Malaysia has come a long way in reducing poverty, but in the capital city of Kuala Lumpur, many problems stubbornly persist.

It’s a diverse city. According to a 2010 census, Malays accounted for 46 percent of the population, while 43 percent were reported as Chinese and 10 percent of residents were reported as Indian. Religion also divides the city’s residents between Islam, Buddhism and Hinduism.

In 1969, riots between ethnic Malays and Chinese broke out on the streets of Kuala Lumpur, killing hundreds. In a state of crisis, the government of Malaysia instituted a variety of reforms which would promote economic growth and equality. These reforms included the New Economic Policy and the National Development Policy. Though politically controversial, the reforms dramatically reduced the nation’s poverty level, raising the economy to that of a middle-income country.

Yet, with economic growth often comes urban poverty and an influx of migrant workers—two problems which trouble Kuala Lumpur today.

Like many rising cities, foreign workers contribute significantly to the economy of Kuala Lumpur. The government reports nearly ten percent of the city’s population is foreign-born, though this does not include thousands of illegal immigrants from neighboring countries.

A 2014 report by Al Jazeera found many workers from Indonesia, Bangladesh, Myanmar and Nepal struggling to get by in the city. Jobs promised to these workers never materialized and many were cheated by employment agencies. Now they face deportation or worse: a life of crime on Kuala Lumpur’s streets.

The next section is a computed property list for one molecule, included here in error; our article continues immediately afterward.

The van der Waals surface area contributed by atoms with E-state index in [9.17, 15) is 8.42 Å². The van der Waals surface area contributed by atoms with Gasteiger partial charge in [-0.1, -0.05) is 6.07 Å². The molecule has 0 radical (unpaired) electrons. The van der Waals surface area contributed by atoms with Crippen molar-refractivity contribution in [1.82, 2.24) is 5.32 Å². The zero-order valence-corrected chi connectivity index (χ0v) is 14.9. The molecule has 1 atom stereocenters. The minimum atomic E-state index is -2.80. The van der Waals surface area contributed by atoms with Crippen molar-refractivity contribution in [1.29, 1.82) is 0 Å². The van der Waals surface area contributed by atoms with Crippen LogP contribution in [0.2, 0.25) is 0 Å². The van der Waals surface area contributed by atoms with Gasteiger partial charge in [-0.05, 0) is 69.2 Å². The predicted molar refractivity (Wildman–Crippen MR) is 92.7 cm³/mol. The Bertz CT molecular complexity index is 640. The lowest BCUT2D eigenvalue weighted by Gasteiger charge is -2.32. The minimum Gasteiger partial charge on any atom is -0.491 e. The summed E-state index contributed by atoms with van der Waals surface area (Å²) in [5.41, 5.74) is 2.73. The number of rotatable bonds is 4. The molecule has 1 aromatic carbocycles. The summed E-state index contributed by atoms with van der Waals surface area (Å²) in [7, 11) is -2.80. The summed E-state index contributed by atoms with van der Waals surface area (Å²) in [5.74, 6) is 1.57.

That same year, the Malaysian government banned foreign workers from taking low-paying jobs in the fast food industry, according to the BBC. Although cheap foreign labor has benefitted the Malaysian economy, the government is concerned native Malaysians may be losing out on jobs. Migrant workers, however, insist they are performing work locals don’t want to do, including 12 hour shifts for low pay.

This is all part of a larger problem involving mass migration in Southeast Asia. Thousands of workers and refugees are attempting to relocate to prosperous countries like Indonesia, Singapore, Malaysia, Thailand and Australia. They are either turned away by government authorities or taken in by shady employment agencies, who then confiscate their passport.

The issue drew worldwide attention last week as thousands of Rohingya and Bangladeshi refugees were stranded at sea. The Rohingyas, a predominantly Muslim group, are fleeing from government persecution in Myanmar. Malaysia, along with other nations, denied entry to the refugees.

Kevin McLaughlin

Sources: Census, Al Jazeera, Asian Culture and History, BBC, World Bank
Photo: Scar Pix